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Ancient History Sourcebook:
Ammianus Marcellinus (c.330-395 CE):
History, XIV.16: The Luxury of the Rich in Rome, c. 400 CE.


[Introduction (adapted from Davis)]:

The following was written only about a generation before Alaric plundered Rome in 410 CE.  Ammianus Marcellinus, who observed Rome on a visit, saw the city as  full of  emptiness, shallowness, and as lacking of all real culture.

Rome is still looked upon as the queen of the earth, and the name of the Roman people is respected and venerated. But the magnificence of Rome is defaced by the inconsiderate levity of a few, who never recollect where they are born, but fall away into error and licentiousness as if a perfect immunity were granted to vice. Of these men, some, thinking that they can be handed down to immortality by means of statues, are eager after them, as if they would obtain a higher reward from brazen figures unendowed with sense than from a consciousness of upright and honorable actions; and they are even anxious to have them plated over with gold!

Others place the summit of glory in having a couch higher than usual, or splendid apparel; and so toil and sweat under a vast burden of cloaks which are fastened to their necks by many clasps, and blow about by the excessive fineness of the material, showing a desire by the continual wriggling of their bodies, and especially by the waving of the left hand, to make more conspicuous their long fringes and tunics, which are embroidered in multiform figures of animals with threads of divers colors.

Others again, put on a feigned severity of countenance, and extol their patrimonial estates in a boundless degree, exaggerating the yearly produce of their fruitful fields, which they boast of possessing in numbers, from east and west, being forsooth ignorant that their ancestors, who won greatness for Rome, were not eminent in riches; but through many a direful war overpowered their foes by valor, though little above the common privates in riches, or luxury, or costliness of garments.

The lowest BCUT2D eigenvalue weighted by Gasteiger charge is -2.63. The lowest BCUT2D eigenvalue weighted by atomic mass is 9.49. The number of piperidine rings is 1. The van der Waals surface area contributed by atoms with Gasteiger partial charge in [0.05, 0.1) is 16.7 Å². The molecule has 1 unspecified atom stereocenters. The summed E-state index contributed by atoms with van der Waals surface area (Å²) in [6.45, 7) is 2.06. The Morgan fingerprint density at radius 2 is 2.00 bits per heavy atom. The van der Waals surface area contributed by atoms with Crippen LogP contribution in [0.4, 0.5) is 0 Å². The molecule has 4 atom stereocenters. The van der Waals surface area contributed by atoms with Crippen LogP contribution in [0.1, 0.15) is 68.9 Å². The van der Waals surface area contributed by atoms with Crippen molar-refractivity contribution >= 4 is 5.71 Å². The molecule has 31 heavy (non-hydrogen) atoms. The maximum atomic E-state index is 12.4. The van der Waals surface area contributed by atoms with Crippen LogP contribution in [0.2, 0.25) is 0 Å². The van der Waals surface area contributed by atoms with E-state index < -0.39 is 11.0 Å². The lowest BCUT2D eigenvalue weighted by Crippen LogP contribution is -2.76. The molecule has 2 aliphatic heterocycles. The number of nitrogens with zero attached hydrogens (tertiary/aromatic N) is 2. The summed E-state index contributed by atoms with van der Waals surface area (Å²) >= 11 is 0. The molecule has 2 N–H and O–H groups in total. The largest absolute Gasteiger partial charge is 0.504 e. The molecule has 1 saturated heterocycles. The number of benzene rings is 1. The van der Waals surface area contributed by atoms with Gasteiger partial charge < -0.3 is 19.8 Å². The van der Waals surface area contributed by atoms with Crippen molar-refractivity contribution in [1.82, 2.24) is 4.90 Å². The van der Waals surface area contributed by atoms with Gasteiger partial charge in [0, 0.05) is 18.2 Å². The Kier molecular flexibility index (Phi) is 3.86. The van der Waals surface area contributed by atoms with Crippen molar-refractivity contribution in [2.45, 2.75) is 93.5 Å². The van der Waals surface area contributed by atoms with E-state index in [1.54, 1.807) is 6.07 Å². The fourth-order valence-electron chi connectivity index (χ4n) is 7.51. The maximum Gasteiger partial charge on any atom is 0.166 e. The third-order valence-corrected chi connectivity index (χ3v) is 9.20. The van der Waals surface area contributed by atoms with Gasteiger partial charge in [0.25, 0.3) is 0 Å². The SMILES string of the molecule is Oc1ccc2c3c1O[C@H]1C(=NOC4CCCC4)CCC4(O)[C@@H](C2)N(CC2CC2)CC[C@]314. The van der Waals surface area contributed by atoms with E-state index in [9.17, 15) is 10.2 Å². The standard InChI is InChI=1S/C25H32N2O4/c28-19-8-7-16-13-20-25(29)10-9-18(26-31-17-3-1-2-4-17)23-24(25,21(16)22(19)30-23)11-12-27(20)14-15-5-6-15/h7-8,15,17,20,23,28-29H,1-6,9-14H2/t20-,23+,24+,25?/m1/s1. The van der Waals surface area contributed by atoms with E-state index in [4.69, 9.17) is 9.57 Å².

If now you, as an honorable stranger, should enter the house of any passing rich man, you will be hospitably received, as though you were very welcome; and after having had many questions put to you, and having been forced to tell a number of lies, you will wonder---since the gentleman has never seen you before---that a person of high rank should pay such attention to a humble individual like yourself, so that you become exceeding happy, and begin to repent not having come to Rome ten years before. When, however, relying on this affability you do the same thing the next day, you will stand waiting as one utterly unknown and unexpected, while he who yesterday urged you to "come again," counts upon his fingers who you can be, marveling for a long time whence you came, and what you can want. But when at last you are recognized and admitted to his acquaintance, if you should devote yourself to him for three years running, and after that cease with your visits for the same stretch of time, then at last begin them again, you will never be asked about your absence any more than if you had been dead, and you will waste your whole life trying to court the humors of this blockhead.

But when those long and unwholesome banquets, which are indulged in at periodic intervals, begin to be prepared, or the distribution of the usual dole baskets takes place, then it is discussed with anxious care, whether, when those to whom a return is due are to be entertained, it is also proper to ask in a stranger; and if after the question has been duly sifted, it is determined that this may be done, the person preferred is one who hangs around all night before the houses of charioteers, or one who claims to be an expert with dice, or affects to possess some peculiar secrets. For hosts of this stamp avoid all learned and sober men as unprofitable and useless---with this addition, that the nomenclators also, who usually make a market of these invitations and such favors, selling them for bribes, often for a fee thrust into these dinners mean and obscure creatures indeed.